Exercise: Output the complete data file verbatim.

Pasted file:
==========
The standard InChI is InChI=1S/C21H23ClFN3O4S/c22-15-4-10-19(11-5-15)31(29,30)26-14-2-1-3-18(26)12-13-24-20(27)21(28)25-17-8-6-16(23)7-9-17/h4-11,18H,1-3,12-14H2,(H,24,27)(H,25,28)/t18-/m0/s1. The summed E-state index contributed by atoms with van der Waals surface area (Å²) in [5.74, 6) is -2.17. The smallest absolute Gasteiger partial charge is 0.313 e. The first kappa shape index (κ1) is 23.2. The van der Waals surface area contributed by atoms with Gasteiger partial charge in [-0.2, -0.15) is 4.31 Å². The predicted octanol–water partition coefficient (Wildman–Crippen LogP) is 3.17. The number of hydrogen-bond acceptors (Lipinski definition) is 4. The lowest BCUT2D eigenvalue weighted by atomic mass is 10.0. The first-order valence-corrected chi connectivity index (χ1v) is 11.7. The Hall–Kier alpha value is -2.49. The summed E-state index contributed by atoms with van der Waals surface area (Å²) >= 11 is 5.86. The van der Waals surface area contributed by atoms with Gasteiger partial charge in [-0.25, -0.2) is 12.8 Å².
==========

The standard InChI is InChI=1S/C21H23ClFN3O4S/c22-15-4-10-19(11-5-15)31(29,30)26-14-2-1-3-18(26)12-13-24-20(27)21(28)25-17-8-6-16(23)7-9-17/h4-11,18H,1-3,12-14H2,(H,24,27)(H,25,28)/t18-/m0/s1. The summed E-state index contributed by atoms with van der Waals surface area (Å²) in [5.74, 6) is -2.17. The smallest absolute Gasteiger partial charge is 0.313 e. The first kappa shape index (κ1) is 23.2. The van der Waals surface area contributed by atoms with Gasteiger partial charge in [-0.2, -0.15) is 4.31 Å². The predicted octanol–water partition coefficient (Wildman–Crippen LogP) is 3.17. The number of hydrogen-bond acceptors (Lipinski definition) is 4. The lowest BCUT2D eigenvalue weighted by atomic mass is 10.0. The first-order valence-corrected chi connectivity index (χ1v) is 11.7. The Hall–Kier alpha value is -2.49. The summed E-state index contributed by atoms with van der Waals surface area (Å²) >= 11 is 5.86. The van der Waals surface area contributed by atoms with Gasteiger partial charge in [-0.25, -0.2) is 12.8 Å².